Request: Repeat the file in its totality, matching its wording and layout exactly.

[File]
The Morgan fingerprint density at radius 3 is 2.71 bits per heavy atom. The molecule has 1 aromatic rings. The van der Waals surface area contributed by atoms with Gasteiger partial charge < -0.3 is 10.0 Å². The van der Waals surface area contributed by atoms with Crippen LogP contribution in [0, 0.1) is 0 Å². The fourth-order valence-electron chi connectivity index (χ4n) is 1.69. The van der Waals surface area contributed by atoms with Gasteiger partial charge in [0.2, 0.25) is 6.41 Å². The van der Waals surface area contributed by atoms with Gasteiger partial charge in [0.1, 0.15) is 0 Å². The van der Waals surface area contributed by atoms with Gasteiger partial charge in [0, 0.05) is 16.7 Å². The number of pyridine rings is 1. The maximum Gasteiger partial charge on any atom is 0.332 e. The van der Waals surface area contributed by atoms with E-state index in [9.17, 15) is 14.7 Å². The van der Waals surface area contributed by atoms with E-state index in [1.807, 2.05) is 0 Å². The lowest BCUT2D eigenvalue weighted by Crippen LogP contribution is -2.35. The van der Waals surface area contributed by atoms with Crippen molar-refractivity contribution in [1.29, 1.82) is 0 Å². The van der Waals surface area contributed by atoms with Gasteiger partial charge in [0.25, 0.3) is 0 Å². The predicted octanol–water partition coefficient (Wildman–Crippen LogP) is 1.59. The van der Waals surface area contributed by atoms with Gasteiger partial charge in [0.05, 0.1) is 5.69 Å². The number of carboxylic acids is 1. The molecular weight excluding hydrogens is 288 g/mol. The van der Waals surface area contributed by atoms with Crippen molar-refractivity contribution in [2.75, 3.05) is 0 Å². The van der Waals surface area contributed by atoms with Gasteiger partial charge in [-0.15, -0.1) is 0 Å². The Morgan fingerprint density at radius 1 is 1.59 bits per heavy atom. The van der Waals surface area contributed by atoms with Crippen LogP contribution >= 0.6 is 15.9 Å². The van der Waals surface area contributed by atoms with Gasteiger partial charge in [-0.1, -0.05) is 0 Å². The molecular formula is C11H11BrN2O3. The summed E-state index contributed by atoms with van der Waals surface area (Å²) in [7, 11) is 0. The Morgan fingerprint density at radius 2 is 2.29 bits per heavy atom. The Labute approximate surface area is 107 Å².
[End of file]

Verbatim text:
The Morgan fingerprint density at radius 3 is 2.71 bits per heavy atom. The molecule has 1 aromatic rings. The van der Waals surface area contributed by atoms with Gasteiger partial charge < -0.3 is 10.0 Å². The van der Waals surface area contributed by atoms with Crippen LogP contribution in [0, 0.1) is 0 Å². The fourth-order valence-electron chi connectivity index (χ4n) is 1.69. The van der Waals surface area contributed by atoms with Gasteiger partial charge in [0.2, 0.25) is 6.41 Å². The van der Waals surface area contributed by atoms with Gasteiger partial charge in [0.1, 0.15) is 0 Å². The van der Waals surface area contributed by atoms with Gasteiger partial charge in [0, 0.05) is 16.7 Å². The number of pyridine rings is 1. The maximum Gasteiger partial charge on any atom is 0.332 e. The van der Waals surface area contributed by atoms with E-state index in [9.17, 15) is 14.7 Å². The van der Waals surface area contributed by atoms with E-state index in [1.807, 2.05) is 0 Å². The lowest BCUT2D eigenvalue weighted by Crippen LogP contribution is -2.35. The van der Waals surface area contributed by atoms with Crippen molar-refractivity contribution in [1.29, 1.82) is 0 Å². The van der Waals surface area contributed by atoms with Gasteiger partial charge in [0.25, 0.3) is 0 Å². The predicted octanol–water partition coefficient (Wildman–Crippen LogP) is 1.59. The van der Waals surface area contributed by atoms with Gasteiger partial charge in [0.05, 0.1) is 5.69 Å². The number of carboxylic acids is 1. The molecular weight excluding hydrogens is 288 g/mol. The van der Waals surface area contributed by atoms with Crippen molar-refractivity contribution in [2.75, 3.05) is 0 Å². The van der Waals surface area contributed by atoms with Gasteiger partial charge in [-0.15, -0.1) is 0 Å². The Morgan fingerprint density at radius 1 is 1.59 bits per heavy atom. The van der Waals surface area contributed by atoms with Crippen LogP contribution >= 0.6 is 15.9 Å². The van der Waals surface area contributed by atoms with Gasteiger partial charge in [-0.1, -0.05) is 0 Å². The molecular formula is C11H11BrN2O3. The summed E-state index contributed by atoms with van der Waals surface area (Å²) in [7, 11) is 0. The Morgan fingerprint density at radius 2 is 2.29 bits per heavy atom. The Labute approximate surface area is 107 Å².